The most used bike dock station (rides beginning and/or ending at a bike dock station) is Rittenhouse Square with over 144,000 rides (147 rides per day), which is 28 percent more rides than the next most popular station, which is 15th & Spruce with 115,000 rides. What we found more interesting though was looking at station pairs and directional rides. The top paired stations are University City (at 3051 South Street) and 23rd & South with 10,758 trips. Directionally, the ride from University City to 23rd & South is the second most ridden route on Indego, specifically during the afternoon commute. It’s reverse, during the morning commute, is the fourth most ridden route.
The next top paired stations are in fact the Art Museum with itself. It has the highest number of round trip rides in the Indego system (more than 10,000), which makes sense given its tourist location and proximity to both sides of the Schuylkill River Trail and the Schuylkill Banks.
Rides by Day of the Week and Rider Type
Next we compared rides by day of the week and saw that all weekdays followed the same ride pattern and the two weekend days shared a starkly different pattern. During the weekdays, there are sharp spikes during the morning and evening commutes. On the weekends, the ride pattern is a gradual lead up to the afternoon and a gradual decrease in riders in the evening. We then divided this data by unlimited monthly riders and single-use riders and saw that the ride pattern for single-use riders during the week is much more uniform throughout the day as compared to the unlimited monthly riders, with only two small increases in riding during rush hours. Weekend ride patterns are independent of rider type. An important aspect in this data is that unlimited monthly riders commuting to and from school or work are the biggest users of the system. Even on the weekends, unlimited monthly riders use the system slightly more than single-use riders.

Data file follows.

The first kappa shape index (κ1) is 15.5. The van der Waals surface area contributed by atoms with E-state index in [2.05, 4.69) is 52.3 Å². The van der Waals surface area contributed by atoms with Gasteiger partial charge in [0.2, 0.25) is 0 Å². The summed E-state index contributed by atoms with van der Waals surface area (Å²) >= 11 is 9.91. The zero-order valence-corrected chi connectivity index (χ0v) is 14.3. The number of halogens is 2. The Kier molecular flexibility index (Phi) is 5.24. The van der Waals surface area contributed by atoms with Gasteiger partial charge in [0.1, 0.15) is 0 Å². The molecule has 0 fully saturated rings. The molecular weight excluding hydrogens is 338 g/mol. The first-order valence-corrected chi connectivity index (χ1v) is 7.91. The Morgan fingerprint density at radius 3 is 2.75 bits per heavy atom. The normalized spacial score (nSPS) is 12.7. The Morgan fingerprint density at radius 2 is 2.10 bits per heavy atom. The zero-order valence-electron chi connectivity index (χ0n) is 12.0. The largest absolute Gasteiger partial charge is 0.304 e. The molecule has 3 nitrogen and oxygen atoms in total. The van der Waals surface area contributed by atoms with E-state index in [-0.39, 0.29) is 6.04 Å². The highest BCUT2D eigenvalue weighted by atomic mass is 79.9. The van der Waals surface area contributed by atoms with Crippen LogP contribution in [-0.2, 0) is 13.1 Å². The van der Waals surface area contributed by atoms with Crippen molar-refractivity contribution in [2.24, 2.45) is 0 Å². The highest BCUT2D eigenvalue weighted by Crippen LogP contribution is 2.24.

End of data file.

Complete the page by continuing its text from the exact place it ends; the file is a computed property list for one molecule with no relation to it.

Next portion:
The Future of Indego
The City recently issued a request for proposals to evaluate the future of Indego, including the potential introduction of dockless bikes and electric assisted bikes (e-bikes). With LaSalle University’s pilot launch of Spin dockless bikes and Camden’s pilot launch of Ofo dockless bikes, change is on the horizon for Philadelphia’s bike share system, what that looks like remains to be seen. For now, Frank, Jing and I will continue to flip, toss and turn the data and see what other tidbits we can learn about the system and its riders.
Andrea Mannino is a director at ESI where she leads projects on economic development and market studies for both market rate developments and affordable housing. Prior to joining ESI, Ms. Mannino worked at the Department of Revenue, City of Philadelphia, as the Special Assistant to the Revenue Commissioner.
Jing Liu is a senior research analyst at Econsult Solutions. She specializes in spatial analysis, quantitative analysis, and data visualization. Prior to joining ESI in 2016, Jing received her Master’s in City Planning and Urban Spatial Analytics from the University of Pennsylvania.
Frank Mannino, Ph.D. is a Director of Clinical Statistics at GlaxoSmithKline.